LOGOS: RGB OR CMYK COLORS?
On many occasions, customers ask us to use a particular color shown on a web page. Or even better, select some colors shown on our RGB color palette. It's a very quick and useful way to lead the designers towards the shades they're after.
Is choosing a color that simple?. No, it isn't. Video monitors use colors generated under the RGB model (RGB stands for Red, Green and Blue). Each single pixel on screen is the result of the mixture of those primary colors. If you logo were intended for web or electronic use, the designer would simply pick the RGB code of the selected color. But a logo is intended for many applications, including print use. Printing industry use a different color model, called CMYK (CMYK stands for Cyan, Magenta, Yellow and Black).
Unless the designer is required to create a logo for web only, he needs to convert all the colors to the CMYK palette. RGB colors are converted to CMYK by the graphic design software he is using. Now, think about this: Have you ever seen a printed brochure shining like a video monitor? Of course not! screen colors are a lot brighter than printed ones. Or better said, the RGB palette includes shades that can't be reproduced by a printer. When a RGB color is converted to CYMK mode the difference between them is more or less noticeable. People finds hard to get used to the idea that a color that's in front of their eyes can't be on their business cards.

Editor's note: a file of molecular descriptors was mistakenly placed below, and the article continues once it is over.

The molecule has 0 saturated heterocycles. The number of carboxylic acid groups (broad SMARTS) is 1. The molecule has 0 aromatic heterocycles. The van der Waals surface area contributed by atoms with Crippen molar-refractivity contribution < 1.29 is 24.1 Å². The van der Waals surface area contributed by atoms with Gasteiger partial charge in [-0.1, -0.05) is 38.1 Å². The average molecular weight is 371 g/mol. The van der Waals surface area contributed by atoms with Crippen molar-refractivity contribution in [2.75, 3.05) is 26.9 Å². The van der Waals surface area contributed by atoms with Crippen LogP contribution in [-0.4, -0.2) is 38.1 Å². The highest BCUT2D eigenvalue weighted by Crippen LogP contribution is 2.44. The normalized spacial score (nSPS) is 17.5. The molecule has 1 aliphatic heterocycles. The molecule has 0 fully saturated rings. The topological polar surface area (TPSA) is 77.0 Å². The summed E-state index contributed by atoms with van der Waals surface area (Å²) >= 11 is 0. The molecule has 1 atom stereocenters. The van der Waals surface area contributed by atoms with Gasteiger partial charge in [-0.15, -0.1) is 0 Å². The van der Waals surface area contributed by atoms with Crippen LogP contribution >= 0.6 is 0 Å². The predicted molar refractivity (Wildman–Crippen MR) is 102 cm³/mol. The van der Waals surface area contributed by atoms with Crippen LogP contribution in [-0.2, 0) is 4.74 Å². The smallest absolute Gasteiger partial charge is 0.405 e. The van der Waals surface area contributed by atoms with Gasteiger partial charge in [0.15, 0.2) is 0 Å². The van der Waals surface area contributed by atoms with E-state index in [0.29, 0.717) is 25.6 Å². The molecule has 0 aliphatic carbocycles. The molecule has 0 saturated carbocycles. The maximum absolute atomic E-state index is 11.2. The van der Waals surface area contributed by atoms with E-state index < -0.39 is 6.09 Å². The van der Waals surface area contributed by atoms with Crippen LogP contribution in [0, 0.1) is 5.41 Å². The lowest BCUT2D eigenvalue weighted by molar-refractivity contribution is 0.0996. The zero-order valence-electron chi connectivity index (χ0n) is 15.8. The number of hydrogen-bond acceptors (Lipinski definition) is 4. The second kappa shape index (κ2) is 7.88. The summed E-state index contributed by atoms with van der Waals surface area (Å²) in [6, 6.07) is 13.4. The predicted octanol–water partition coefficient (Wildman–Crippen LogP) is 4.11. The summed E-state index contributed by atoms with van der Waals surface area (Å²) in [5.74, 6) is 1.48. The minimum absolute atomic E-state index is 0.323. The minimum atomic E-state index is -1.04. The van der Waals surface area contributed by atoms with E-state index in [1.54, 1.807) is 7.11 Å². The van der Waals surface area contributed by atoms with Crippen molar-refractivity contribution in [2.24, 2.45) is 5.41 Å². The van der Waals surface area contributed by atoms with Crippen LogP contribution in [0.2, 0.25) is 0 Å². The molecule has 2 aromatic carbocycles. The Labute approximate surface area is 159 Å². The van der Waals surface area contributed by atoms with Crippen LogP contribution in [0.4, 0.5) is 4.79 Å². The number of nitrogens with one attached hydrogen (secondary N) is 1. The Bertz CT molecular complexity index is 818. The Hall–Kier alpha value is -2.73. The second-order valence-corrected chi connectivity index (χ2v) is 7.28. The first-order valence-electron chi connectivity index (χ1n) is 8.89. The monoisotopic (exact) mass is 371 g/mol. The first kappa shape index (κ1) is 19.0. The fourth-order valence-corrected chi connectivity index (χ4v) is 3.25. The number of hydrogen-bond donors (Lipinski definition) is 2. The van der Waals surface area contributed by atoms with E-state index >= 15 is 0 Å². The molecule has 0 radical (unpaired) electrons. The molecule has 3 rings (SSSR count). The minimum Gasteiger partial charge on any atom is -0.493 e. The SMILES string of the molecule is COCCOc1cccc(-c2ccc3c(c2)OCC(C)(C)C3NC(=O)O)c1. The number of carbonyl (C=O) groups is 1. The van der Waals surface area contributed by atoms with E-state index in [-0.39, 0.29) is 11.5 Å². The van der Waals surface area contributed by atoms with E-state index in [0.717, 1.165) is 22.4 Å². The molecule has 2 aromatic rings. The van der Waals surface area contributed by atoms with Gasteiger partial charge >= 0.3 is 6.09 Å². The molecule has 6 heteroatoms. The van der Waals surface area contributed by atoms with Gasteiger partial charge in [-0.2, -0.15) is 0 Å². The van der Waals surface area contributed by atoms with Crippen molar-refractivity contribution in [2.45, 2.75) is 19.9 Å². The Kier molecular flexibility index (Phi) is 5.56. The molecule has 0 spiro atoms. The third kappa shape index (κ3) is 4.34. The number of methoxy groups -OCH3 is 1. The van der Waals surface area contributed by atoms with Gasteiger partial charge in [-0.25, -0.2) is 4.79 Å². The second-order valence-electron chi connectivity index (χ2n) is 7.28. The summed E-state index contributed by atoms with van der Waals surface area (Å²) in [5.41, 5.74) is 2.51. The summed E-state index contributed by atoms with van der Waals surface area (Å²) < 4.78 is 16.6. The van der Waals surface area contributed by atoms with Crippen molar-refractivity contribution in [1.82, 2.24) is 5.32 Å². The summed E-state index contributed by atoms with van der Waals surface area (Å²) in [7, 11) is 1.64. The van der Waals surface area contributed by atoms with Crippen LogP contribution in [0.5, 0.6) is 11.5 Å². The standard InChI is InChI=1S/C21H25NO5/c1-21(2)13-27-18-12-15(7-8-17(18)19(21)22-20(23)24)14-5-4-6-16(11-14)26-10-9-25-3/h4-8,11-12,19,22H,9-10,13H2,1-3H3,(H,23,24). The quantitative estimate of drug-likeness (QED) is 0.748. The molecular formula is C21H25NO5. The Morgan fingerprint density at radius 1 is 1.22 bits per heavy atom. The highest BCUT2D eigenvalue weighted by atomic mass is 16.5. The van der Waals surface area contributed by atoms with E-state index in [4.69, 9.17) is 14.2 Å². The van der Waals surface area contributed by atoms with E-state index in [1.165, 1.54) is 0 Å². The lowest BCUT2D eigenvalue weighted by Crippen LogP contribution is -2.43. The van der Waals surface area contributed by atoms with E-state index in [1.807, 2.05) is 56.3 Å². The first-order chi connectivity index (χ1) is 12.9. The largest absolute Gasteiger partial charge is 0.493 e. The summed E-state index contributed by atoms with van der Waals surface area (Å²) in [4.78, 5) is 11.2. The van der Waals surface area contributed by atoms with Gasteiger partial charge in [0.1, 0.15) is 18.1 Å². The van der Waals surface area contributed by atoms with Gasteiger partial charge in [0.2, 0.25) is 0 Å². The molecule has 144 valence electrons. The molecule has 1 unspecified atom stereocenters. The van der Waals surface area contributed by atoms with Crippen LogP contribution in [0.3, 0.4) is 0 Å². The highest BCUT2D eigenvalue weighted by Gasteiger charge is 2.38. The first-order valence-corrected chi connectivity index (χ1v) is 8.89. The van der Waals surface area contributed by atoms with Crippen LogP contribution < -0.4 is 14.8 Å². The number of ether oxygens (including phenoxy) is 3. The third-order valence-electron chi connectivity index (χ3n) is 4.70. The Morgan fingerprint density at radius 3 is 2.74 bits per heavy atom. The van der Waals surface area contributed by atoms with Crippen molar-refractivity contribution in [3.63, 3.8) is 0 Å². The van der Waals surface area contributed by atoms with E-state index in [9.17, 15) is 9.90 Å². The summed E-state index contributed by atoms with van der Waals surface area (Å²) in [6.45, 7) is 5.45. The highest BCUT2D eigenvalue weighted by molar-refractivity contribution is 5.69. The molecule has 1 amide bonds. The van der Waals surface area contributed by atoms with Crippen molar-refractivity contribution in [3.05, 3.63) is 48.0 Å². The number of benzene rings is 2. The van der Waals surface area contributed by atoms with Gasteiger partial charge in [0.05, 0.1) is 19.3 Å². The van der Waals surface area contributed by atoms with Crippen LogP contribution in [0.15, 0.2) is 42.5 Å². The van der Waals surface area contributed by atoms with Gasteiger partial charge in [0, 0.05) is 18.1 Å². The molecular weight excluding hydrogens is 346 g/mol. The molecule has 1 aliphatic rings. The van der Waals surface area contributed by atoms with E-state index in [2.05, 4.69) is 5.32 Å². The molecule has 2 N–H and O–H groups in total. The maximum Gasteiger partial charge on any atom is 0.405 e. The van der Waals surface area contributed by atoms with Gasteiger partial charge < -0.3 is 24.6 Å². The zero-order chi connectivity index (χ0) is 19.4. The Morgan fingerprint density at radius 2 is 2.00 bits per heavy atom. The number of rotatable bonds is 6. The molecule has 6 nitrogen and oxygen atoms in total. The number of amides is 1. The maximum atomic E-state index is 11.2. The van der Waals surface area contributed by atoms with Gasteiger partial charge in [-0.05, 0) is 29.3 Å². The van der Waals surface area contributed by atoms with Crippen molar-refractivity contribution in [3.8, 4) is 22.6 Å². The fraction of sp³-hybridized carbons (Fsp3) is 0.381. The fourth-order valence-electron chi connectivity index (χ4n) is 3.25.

Some customers of ours buy a web template, and then come to us to have their logo created. It's natural that they want their logo to match their template's colors. And guess what: obviously, the template is RGB!. As a result, the designers need to convert it to CMYK. Although the logo design process could be fulfilled, and the final logo can be delivered in CMYK and RGB format, the customer will have to know that his stationery pieces may look a bit different.
We all tend to think that the well-known
brands always look the same. "the" Ford's blue, "the"
Virgin's orange, "the" IBM's blue and so on. Believe it or not,
there are very noticeable differences. They don't occur at random. When
an advertising agency creates an corporate identity system for a Fortune
500 company, it actually creates several logos, depending on the intended